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China orders Muslim shopkeepers to sell alcohol, cigarettes, to ‘weaken’ Islam and rid the country of muslims

imrsThis photo taken on April 16, 2015 shows Uighur men praying in a mosque in Hotan, in China’s western Xinjiang region.  (Greg Baker/AFP/Getty Images)

Chinese authorities have ordered Muslim shopkeepers and restaurant owners in a village in its troubled Xinjiang region to sell alcohol and cigarettes, and promote them in “eye-catching displays,” in an attempt to undermine Islam’s hold on local residents, Radio Free Asia (RFA) reported. Establishments that failed to comply were threatened with closure and their owners with prosecution.

Facing widespread discontent over its repressive rule in the mainly Muslim province of Xinjiang, and mounting violence in the past two years, China has launched a series of “strike hard” campaigns to weaken the hold of Islam in the western region. Government employees and children have been barred from attending mosques or observing the Muslim fasting month of Ramadan. In many places, women have been barred from wearing face-covering veils, and men discouraged from growing long beards.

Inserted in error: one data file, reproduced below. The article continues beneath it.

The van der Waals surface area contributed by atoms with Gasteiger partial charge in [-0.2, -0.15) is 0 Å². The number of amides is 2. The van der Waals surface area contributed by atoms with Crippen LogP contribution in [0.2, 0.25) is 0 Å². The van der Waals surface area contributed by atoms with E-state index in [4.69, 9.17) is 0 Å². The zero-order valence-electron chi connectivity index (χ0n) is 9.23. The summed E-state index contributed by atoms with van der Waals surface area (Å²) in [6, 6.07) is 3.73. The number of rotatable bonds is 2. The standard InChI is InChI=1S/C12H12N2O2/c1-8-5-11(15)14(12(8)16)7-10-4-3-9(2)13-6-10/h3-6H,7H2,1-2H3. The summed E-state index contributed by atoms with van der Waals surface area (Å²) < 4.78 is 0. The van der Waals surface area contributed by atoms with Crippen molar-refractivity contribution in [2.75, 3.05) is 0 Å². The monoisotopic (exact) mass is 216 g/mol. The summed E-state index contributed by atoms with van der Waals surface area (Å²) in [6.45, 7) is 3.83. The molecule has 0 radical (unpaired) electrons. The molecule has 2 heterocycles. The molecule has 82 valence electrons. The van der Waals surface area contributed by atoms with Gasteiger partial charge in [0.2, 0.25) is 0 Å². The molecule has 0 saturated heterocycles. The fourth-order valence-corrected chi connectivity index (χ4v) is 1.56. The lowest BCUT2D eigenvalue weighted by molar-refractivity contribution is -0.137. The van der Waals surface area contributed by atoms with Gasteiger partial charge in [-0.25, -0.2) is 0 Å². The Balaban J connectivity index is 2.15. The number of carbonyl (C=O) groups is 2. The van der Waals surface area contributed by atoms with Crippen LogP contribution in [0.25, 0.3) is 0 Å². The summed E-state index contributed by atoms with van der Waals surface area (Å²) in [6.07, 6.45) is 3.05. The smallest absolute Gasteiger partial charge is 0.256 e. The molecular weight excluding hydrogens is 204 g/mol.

In the village of Aktash in southern Xinjiang, Communist Party official Adil Sulayman, told RFA that many local shopkeepers had stopped selling alcohol and cigarettes from 2012 “because they fear public scorn,” while many locals had decided to abstain from drinking and smoking.

The Koran calls the use of “intoxicants” sinful, while some Muslim religious leaders have also forbidden smoking.

Sulayman said authorities in Xinjiang viewed ethnic Uighurs who did not smoke as adhering to “a form of religious extremism.” They issued the order to counter growing religious sentiment that was “affecting stability,” he said.

“We have a campaign to weaken religion here, and this is part of that campaign,” he told the Washington-based news service.

The notice, obtained by RFA and posted on Twitter, ordered all restaurants and supermarkets in Aktash to sell five different brands of alcohol and cigarettes and display them prominently. “Anybody who neglects this notice and fails to act will see their shops sealed off, their businesses suspended, and legal action pursued against them,” the notice said.

Radio Free Asia, which provides some of the only coverage of events in Xinjiang to escape strict Chinese government controls, said Hotan prefecture, where Aktash is located, had become “a hotbed of violent stabbing and shooting incidents between ethnic Uighurs and Chinese security forces.”


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